‘Nappy pad’ urine samples for guiding investigation and treatment of urinary tract infection (UTI) in young children: Findings from the ‘DUTY’ prospective diagnostic cohort study

Chris C Butler, Jonathan A C Sterne, Michael A Lawton, K O'Brien, M Wootton, Kerenza Hood, William Hollingworth, Paul Little, Brendan Delaney, Judith Van Der Voort, Jan Dudley, Kate Birnie, Timothy Pickles, Cherry-Ann Waldron, Harriet E Downing, Emma Thomas-Jones, Catherine Lisles, Kate Rumsby, Stevo Durbaba, P WhitingKim Harman, R Howe, A Macgowan, M Fletcher, Alastair D Hay

Research output: Contribution to journalArticle (Academic Journal)peer-review

4 Citations (Scopus)

Abstract

Background
Although sampling urine using nappy pads is preferred by parents and recommended when a clean catch sample can’t be obtained, we do not know the added diagnostic utility of ‘nappy pad’ urine samples, nor the proportion that are contaminated.

Setting
Acutely unwell children <5 years presenting to 233 primary care sites in England and Wales.MethodLogistic regression to identify independent associations of symptoms, signs and urine dipstick test results with UTI; diagnostic utility quantified as area under the receiver operator curves (AUROC). Nappy pad rule characteristics, AUROC, and contamination compared to findings from clean catch samples.

Results
Nappy pad samples were obtained from 3205 children (82% <2 years; 48% female), and culture results available for 2277 (71.0%). 30 (1.3%) met our laboratory definition of UTI. Female gender, smelly urine, darker urine, and absence of nappy rash were independently associated with UTI, with an internally validated, coefficient model AUROC of 0.81 (0.87 for clean catch) that increased to 0.87 (0.90 for clean catch) with the addition of dipstick results. GPs’ ‘working diagnosis’ had an AUROC 0.63 (95% CI 0.53 to 0.72). 12.2% of nappy pad and 1.8% of clean-catch samples were ‘frankly contaminated’ (risk ratio 6.66; 95% CI 4.95 to 8.96; p <0.001).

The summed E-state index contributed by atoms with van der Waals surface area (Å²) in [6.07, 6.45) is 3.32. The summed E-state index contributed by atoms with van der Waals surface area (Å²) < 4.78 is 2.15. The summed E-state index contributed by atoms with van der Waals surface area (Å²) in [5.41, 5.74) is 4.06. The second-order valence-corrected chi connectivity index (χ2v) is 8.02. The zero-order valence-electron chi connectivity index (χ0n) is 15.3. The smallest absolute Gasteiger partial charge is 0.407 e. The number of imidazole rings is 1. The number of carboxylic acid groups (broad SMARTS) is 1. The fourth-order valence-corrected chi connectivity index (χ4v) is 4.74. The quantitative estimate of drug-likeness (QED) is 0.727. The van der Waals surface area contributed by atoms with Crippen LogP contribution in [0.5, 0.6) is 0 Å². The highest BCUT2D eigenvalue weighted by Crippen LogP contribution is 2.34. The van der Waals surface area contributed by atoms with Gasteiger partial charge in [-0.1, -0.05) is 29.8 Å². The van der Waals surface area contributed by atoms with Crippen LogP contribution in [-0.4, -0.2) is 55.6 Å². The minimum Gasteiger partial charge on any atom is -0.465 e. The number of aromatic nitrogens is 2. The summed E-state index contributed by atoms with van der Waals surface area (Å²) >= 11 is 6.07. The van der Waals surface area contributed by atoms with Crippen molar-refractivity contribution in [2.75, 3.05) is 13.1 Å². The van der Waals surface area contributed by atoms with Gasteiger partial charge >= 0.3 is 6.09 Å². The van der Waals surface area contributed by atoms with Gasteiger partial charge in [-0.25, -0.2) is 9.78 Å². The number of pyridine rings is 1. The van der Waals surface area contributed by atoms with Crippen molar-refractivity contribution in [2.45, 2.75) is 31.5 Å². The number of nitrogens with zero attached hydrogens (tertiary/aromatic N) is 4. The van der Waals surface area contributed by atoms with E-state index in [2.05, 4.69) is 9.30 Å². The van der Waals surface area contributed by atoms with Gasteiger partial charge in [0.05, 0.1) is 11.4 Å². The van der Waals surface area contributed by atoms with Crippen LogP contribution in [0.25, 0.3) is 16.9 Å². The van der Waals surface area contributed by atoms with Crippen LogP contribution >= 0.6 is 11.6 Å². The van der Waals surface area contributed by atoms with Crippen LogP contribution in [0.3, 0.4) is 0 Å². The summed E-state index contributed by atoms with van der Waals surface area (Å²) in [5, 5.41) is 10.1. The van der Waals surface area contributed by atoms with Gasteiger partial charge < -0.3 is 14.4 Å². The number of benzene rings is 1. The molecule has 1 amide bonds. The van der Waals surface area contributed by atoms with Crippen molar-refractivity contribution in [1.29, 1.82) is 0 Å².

Conclusion
Nappy pad urine culture results, with features that can be reported by parents and dipstick tests, can be clinically useful, but are less accurate and more often contaminated compared to clean catch urine culture results, which should be prioritised. Dipstick testing adds diagnostic accuracy.
Original languageEnglish
Pages (from-to)e516-e524
Number of pages9
JournalBritish Journal of General Practice
Volume66
Issue number648
Early online date1 Jul 2016
DOIs
Publication statusPublished - Jul 2016

Keywords

  • Urinary Tract Infections
  • Paediatrics
  • Diagnosis
  • Anti-Bacterial Agents

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